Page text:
Home Instead Elevates Caregiving Profession
Having been a long-term patient at a franchise health system—and, of course, a journalist covering the franchise world—I’ve been curious about how medical franchises can attract and retain quality professionals in the face of competition from big, established health systems.
During a recent interview with Jeff Huber, president and CEO of Omaha-based Home Instead Senior Care, we covered that specific topic as the brand seeks to professionalize careers within the fast-growing field.
“We’re continuing to invest in our caregiver ranks and their development, and try to do everything we can to elevate the role of caregiving, to professionalize it, to make it a true vocation [and] give professional caregivers the tools and resources they need to have a true career, but also to be viewed as a vital part of the care continuum,” Huber (pictured at right) said.
As more and more Americans (and people all over the globe) reach the age of retirement, companies like Home Instead are part of a wave of franchised companies filling the void between relative/family caregivers and the big, timeworn establishment of hospitals, nursing homes and assisted care facilities.
With more sectors of the medical field seeing startup franchise competitors, staffing these companies with quality professionals that are at least the equal of their establishment counterparts may be the deciding factor of whether franchised medicine has a big future here and abroad.
It's important to note that Home Instead is a non-medical caregiving service.
“Aging is a mega-trend,” Huber added, forecasting more competitors to pop up in the franchised senior care space. “We’ve been doing double-digit growth, and we see that for the foreseeable future.”
Just like a long list of other quickly changing industries, senior care has seen a wave of consolidation defined by larger national and international players muscling out some of the smaller startups that have helped transform the senior care industry.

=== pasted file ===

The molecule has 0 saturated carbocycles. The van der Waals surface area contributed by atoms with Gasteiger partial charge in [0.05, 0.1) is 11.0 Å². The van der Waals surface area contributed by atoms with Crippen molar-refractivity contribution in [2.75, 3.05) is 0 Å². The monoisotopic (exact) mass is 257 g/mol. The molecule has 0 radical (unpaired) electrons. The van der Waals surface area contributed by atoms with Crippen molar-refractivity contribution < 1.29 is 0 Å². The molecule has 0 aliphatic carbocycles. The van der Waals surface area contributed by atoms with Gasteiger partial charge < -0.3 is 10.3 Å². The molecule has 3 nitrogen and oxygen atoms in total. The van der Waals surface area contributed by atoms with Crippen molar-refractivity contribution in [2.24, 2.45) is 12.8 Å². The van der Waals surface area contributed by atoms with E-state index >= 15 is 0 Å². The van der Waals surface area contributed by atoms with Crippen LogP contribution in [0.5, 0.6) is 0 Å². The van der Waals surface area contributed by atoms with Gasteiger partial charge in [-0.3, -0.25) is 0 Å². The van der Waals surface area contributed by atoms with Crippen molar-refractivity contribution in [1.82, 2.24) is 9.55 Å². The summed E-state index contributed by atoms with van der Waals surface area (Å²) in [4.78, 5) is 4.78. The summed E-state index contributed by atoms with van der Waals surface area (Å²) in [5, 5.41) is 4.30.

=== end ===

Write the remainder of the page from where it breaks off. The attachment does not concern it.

“Society itself is really going to buckle under the current demand,” he said of the future. “We see home care as being a big part of the solution to that, so educating and providing real viable solutions is a big part of what our mission is … we’re really trying to take a leadership role in shaping policy.”
Getting back to the topic at hand—the attraction of quality caregivers—Huber said the key is finding people that have a “genuine concern and love for older people,” and also creating a workplace that’s designed around being an “employer of choice.”
Asked for specifics, he included competitive compensation and an ongoing focus on recruitment, but also that professionalization and elevation of what it means to be a caregiver, and also what it means to make that job an enjoyable career rather than a burden.
Given my own experiences in franchised health care, that sounds like a good start. From what I’ve heard, compensation is a deal-breaker compared to a job at a larger, traditional health system. You get what you pay for.
My hope is that, unlike the fast food industry, medical franchising will not be premised on low-paid staffers, because I’m much more comfortable with a sloppy cheeseburger than I am a sloppy medical procedure of any kind. That goes doubly for anybody taking care of my dear grandmother.